As you're probably aware, oil this year surged to $147 a barrel and then fell to, as of today, about $40 -- over a 2/3 drop in less than six months. And its peak was over a 100% increase from the previous year. With a lot of the decline shortly before the election, this roller-coaster ride has prompted quite a lot of conspiracy theories.
Well, recently on another (private) forum, I summarized the significant reasons why oil acted like that, without reference to any conspiracy. I'll repeat it here:
1) China was buying a lot of oil and stockpiling it. Unlike the general "growth in emerging markets", this actually came as a surprise to a lot of speculators, which is why it was such a fast rise instead of a gradual one since 2000. China was doing this in order to burn less coal and make the air cleaner for the Olympics. Now that that's over, a significant source of demand is gone.
2) Because of the credit crunch, speculators were significantly less able to borrow and bid up the price of oil. Once it hit, they had to significantly unwind their positions.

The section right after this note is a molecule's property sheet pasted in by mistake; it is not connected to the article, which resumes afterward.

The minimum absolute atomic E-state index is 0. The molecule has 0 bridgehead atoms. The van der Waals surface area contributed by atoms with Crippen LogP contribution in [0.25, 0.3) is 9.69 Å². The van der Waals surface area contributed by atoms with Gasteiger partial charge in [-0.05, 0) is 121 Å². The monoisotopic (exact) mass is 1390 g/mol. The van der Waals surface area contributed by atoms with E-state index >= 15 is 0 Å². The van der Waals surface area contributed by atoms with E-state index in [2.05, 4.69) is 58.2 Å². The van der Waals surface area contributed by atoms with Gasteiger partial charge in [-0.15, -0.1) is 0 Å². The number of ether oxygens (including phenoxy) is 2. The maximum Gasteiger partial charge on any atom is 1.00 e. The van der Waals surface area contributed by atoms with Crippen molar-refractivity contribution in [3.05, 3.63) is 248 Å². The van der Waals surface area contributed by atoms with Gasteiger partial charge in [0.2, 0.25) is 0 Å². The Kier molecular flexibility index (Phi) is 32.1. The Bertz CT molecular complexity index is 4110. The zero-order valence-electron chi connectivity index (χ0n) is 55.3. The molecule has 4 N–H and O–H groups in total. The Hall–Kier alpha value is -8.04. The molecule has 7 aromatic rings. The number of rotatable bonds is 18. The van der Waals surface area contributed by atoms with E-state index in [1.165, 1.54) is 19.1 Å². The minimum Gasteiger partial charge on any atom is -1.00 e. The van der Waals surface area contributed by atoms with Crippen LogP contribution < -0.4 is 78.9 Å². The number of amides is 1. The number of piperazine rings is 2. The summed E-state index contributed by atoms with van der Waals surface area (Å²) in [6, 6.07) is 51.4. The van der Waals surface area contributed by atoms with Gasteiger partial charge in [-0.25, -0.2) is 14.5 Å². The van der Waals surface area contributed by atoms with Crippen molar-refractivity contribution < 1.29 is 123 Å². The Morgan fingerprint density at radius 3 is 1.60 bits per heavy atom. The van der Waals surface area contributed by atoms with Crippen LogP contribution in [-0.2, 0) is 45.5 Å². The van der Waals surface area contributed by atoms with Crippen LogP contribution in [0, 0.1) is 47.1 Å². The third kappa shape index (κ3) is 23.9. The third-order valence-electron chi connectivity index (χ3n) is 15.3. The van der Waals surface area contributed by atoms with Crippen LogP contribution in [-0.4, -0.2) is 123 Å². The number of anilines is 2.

(Now, I'm all for the right of people to make speculative purchases; however, what we had there was *far* from a free market. For one thing, the government's bailing out of banks that had hedge funds doing the speculating, eliminated the strong negative downside to hype-based, stupid speculation. Also, a lot of the *naked* shorts and longs were very corrupt where if one party lost money, the brokerage would act like it can't find the original contract and try to reverse the sale. Things like this artificially amplified the price premium due to hype [as opposed to rational estimations of future developments] and crowded out wiser investors.)
3) The global economic downturn significantly revised investors' estimates of future oil demand.
4) The president's, and then congress's, termination of the ban on offshore drilling also significantly changed expectations about future oil availability. These helped prod oil down.